A short introduction to FlexRay

“The FlexRay Communications System is a robust, scalable, deterministic, and fault-tolerant digital serial bus system designed for use in automotive applications.” (www.flexray.com)

In the following article you’ll find a possible solution for managing the communication between several nodes in a vehicle, using FlexRay. This solution has been provided for the System Architecture and Engineering course held at the Technikum Wien University of Applied Sciences.

Let’s start with a short description of our available hardware. The picture below shows an illustration of the system.

There are five nodes in our system, running parallel and communicating with each other using FlexRay frames. Our job is to design the FlexRay cluster, and build error handling scenarios.System specification:

  • Pedal node: each of the pedal nodes has to send the current pedal position to the calculation node.
  • Calculation node: it has to calculate the motor speed that is to be set from the read in pedal positions. It is a must-have that both pedals have an impact on the motor speed.
  • Motor node: this node reads in the motor speed from the calculation node and controls the motor.
  • Control node: this node has to monitor the other four nodes and has to send a warning message to all nodes if one or more nodes are not functional. The warning message has to be handled on each node.
Designing a FlexRay cluster includes following steps:
  • Specifying the FlexRay configuration: e.g. length of one communication cycle, number of slots in one cycle.
  • Specifying the FlexRay frames: e.g. data messages that the nodes exchange, synchronization frames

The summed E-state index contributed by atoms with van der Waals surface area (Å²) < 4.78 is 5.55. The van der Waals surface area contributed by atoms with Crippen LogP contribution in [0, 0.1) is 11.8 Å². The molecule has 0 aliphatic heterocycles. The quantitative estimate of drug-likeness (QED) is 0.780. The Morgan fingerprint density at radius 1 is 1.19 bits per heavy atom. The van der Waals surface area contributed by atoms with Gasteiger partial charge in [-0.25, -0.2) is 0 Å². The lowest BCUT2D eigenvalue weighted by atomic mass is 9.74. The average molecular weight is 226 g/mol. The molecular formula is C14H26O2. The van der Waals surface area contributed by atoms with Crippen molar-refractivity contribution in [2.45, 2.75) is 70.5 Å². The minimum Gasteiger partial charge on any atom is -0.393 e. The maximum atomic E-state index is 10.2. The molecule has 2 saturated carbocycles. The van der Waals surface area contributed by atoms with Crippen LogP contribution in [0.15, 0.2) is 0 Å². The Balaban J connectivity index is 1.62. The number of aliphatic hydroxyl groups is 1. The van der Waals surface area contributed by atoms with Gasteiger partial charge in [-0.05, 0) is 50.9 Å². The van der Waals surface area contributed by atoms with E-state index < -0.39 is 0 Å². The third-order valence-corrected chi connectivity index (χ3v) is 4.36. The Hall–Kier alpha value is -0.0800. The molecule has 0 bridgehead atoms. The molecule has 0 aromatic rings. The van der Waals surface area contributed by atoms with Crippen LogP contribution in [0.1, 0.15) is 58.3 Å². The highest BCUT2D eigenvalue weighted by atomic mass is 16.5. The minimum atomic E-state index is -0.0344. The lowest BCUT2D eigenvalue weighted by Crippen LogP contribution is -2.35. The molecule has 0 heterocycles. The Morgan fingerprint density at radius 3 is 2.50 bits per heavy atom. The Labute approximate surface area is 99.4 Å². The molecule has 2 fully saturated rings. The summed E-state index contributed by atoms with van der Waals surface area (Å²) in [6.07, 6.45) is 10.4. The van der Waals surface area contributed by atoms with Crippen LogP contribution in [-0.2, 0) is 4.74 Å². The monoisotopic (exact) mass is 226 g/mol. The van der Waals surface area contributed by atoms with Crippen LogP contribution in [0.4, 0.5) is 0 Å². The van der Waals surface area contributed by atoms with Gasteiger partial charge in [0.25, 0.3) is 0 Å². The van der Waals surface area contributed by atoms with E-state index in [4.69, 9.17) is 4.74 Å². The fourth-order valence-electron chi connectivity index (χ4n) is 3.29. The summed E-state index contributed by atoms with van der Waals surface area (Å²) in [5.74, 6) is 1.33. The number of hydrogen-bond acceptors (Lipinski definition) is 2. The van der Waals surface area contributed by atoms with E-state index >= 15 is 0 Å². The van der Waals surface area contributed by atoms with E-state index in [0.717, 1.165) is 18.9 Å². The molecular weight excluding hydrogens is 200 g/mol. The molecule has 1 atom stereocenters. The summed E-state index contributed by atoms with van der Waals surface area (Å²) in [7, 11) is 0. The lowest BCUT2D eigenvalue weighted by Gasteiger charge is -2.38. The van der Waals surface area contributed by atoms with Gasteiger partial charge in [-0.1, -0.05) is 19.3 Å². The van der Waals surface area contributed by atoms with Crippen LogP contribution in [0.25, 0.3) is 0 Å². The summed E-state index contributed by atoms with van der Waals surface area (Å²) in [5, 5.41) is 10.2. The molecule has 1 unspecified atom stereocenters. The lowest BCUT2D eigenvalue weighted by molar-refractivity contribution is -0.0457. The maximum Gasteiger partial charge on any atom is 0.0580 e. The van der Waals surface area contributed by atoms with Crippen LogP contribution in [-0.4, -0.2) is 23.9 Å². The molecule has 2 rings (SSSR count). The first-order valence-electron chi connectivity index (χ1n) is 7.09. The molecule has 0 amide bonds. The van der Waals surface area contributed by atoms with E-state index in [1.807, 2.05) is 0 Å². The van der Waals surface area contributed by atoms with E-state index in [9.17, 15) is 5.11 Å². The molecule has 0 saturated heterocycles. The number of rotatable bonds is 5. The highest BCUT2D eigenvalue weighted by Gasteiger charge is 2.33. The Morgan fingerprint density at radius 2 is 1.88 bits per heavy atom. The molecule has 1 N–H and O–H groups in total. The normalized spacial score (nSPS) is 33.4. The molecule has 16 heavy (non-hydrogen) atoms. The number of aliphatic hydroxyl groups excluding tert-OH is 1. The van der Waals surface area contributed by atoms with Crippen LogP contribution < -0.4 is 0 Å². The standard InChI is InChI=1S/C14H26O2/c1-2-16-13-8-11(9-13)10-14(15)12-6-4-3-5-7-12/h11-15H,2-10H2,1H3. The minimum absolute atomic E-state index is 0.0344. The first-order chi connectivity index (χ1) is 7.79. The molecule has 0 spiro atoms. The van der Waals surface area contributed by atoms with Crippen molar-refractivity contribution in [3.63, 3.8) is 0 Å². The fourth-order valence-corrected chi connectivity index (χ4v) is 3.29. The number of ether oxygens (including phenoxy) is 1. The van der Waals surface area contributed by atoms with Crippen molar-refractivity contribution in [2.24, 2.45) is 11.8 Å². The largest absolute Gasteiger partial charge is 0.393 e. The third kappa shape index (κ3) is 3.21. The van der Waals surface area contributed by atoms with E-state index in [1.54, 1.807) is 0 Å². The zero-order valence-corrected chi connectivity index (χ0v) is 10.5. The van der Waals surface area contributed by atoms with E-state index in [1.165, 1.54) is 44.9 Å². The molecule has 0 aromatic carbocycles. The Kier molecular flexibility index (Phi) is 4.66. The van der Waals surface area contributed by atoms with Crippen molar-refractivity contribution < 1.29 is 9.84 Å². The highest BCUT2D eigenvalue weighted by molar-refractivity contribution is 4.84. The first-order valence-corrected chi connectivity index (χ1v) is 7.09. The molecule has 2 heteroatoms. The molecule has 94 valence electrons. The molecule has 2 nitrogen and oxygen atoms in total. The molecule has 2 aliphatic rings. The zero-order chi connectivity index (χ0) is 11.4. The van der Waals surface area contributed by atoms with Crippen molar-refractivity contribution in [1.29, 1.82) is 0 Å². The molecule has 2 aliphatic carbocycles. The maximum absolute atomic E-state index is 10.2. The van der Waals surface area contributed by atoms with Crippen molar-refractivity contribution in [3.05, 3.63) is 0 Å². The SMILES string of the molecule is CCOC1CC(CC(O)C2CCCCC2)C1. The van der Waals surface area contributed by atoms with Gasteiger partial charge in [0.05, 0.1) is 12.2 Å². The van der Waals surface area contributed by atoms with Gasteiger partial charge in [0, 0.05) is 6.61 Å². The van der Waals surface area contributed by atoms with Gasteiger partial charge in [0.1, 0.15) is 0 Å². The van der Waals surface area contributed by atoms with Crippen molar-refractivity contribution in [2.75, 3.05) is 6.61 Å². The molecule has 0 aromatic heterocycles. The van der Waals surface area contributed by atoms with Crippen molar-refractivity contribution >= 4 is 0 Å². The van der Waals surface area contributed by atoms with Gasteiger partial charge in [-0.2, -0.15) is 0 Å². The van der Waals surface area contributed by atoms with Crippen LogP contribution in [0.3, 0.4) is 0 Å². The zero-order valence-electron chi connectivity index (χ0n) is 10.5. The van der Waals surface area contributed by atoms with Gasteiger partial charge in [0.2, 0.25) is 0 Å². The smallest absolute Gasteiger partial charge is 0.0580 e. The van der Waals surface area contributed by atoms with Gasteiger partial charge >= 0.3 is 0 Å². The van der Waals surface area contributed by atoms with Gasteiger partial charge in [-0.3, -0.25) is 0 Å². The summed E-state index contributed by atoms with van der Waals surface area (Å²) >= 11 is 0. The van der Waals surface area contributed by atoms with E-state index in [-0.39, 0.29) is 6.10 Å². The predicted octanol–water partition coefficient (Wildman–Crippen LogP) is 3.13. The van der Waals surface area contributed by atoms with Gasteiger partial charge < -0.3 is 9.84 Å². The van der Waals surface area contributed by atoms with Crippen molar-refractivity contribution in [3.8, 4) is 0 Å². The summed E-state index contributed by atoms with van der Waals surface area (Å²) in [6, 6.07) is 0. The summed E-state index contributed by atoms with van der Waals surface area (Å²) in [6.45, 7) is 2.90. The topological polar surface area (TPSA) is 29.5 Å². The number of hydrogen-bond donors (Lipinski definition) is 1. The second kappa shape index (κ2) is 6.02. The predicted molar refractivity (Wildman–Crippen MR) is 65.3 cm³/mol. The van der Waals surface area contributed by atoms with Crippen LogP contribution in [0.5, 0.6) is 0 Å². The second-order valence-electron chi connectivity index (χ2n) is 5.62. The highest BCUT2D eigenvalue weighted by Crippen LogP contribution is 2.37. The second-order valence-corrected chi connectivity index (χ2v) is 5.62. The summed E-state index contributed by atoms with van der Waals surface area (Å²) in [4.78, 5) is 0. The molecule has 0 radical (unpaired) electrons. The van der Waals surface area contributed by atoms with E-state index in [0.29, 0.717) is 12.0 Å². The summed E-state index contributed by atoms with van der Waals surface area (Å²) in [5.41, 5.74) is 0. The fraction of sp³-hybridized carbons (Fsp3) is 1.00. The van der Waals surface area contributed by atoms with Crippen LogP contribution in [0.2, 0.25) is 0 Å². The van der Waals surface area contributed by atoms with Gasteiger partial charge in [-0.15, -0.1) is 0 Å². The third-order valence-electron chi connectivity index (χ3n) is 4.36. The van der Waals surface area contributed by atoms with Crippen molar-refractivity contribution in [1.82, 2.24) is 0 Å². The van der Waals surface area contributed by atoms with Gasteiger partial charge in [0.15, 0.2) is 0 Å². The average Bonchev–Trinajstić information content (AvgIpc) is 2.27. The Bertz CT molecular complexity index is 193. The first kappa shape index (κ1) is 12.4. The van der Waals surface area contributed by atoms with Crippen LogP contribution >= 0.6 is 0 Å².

• Specifying application tasks: e.g. estimate WCET for every task, define offsets

FlexRay configuration

Number of FlexRay channels: 1.

In safety critical systems usually both FlexRay channels are used, as redundant channels. In this example, I’ve decided to only “use” one channel, for more simplitciy.

Cycle length: 5000 us
Number of static slots: 21
Static slot length: 200 us
Payload length of static slots: 4 byte
Dynamic segment – Minislot length: 6 us (the dynamic segment in this example is not used)
Network Idle Time: 200 us

FlexRay frames

On the following figure you can find the used FlexRay frames, together with slot numbers, frame producer node and frame consumer nodes.

“A FlexRay system needs at least two nodes which transmit frames specifically marked for synchronization (SyncFrames) so that the other nodes can synchronize to the FlexRay cycle and participate in the communication. If one of the two nodes is disconnected the whole FlexRay cluster would stop working. Therefore each node in this system has to transmit a SyncFrame to all other nodes. The SyncFrame can also be used as a data frame, but in this solution it will be used only for synchronization.” (DI Andreas Puhm)

Application Tasks